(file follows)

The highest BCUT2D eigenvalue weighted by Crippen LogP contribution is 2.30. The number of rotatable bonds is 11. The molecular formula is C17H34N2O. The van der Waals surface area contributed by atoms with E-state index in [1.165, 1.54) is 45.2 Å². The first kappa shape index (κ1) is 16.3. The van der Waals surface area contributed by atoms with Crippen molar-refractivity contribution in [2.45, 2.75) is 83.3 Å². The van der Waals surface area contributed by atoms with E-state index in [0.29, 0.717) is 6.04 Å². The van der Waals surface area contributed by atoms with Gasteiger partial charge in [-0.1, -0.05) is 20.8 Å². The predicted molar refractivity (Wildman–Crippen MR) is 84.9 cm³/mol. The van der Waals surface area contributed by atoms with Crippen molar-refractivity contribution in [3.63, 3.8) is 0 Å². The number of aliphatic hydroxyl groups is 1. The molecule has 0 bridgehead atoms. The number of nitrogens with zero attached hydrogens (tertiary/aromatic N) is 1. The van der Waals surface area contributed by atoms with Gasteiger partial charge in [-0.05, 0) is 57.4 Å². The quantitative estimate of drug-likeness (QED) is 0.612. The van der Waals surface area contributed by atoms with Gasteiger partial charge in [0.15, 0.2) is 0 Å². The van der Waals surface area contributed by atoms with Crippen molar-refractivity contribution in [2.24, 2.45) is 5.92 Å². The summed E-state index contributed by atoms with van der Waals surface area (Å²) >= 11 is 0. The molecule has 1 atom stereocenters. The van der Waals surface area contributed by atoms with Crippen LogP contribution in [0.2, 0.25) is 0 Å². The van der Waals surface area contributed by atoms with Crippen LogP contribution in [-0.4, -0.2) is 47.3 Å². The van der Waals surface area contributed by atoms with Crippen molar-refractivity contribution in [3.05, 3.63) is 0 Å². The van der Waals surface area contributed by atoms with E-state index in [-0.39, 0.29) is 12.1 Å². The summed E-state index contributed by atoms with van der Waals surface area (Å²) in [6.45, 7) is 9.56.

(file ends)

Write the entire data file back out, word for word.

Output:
The highest BCUT2D eigenvalue weighted by Crippen LogP contribution is 2.30. The number of rotatable bonds is 11. The molecular formula is C17H34N2O. The van der Waals surface area contributed by atoms with E-state index in [1.165, 1.54) is 45.2 Å². The first kappa shape index (κ1) is 16.3. The van der Waals surface area contributed by atoms with Crippen molar-refractivity contribution in [2.45, 2.75) is 83.3 Å². The van der Waals surface area contributed by atoms with E-state index in [0.29, 0.717) is 6.04 Å². The van der Waals surface area contributed by atoms with Gasteiger partial charge in [-0.1, -0.05) is 20.8 Å². The predicted molar refractivity (Wildman–Crippen MR) is 84.9 cm³/mol. The van der Waals surface area contributed by atoms with Crippen molar-refractivity contribution in [3.63, 3.8) is 0 Å². The number of aliphatic hydroxyl groups is 1. The molecule has 0 bridgehead atoms. The number of nitrogens with zero attached hydrogens (tertiary/aromatic N) is 1. The van der Waals surface area contributed by atoms with Gasteiger partial charge in [-0.05, 0) is 57.4 Å². The quantitative estimate of drug-likeness (QED) is 0.612. The van der Waals surface area contributed by atoms with Gasteiger partial charge in [0.15, 0.2) is 0 Å². The van der Waals surface area contributed by atoms with Crippen molar-refractivity contribution in [2.24, 2.45) is 5.92 Å². The summed E-state index contributed by atoms with van der Waals surface area (Å²) >= 11 is 0. The molecule has 1 atom stereocenters. The van der Waals surface area contributed by atoms with Crippen LogP contribution in [0.2, 0.25) is 0 Å². The van der Waals surface area contributed by atoms with Crippen LogP contribution in [-0.4, -0.2) is 47.3 Å². The van der Waals surface area contributed by atoms with Crippen molar-refractivity contribution in [3.05, 3.63) is 0 Å². The van der Waals surface area contributed by atoms with E-state index in [-0.39, 0.29) is 12.1 Å². The summed E-state index contributed by atoms with van der Waals surface area (Å²) in [6.45, 7) is 9.56.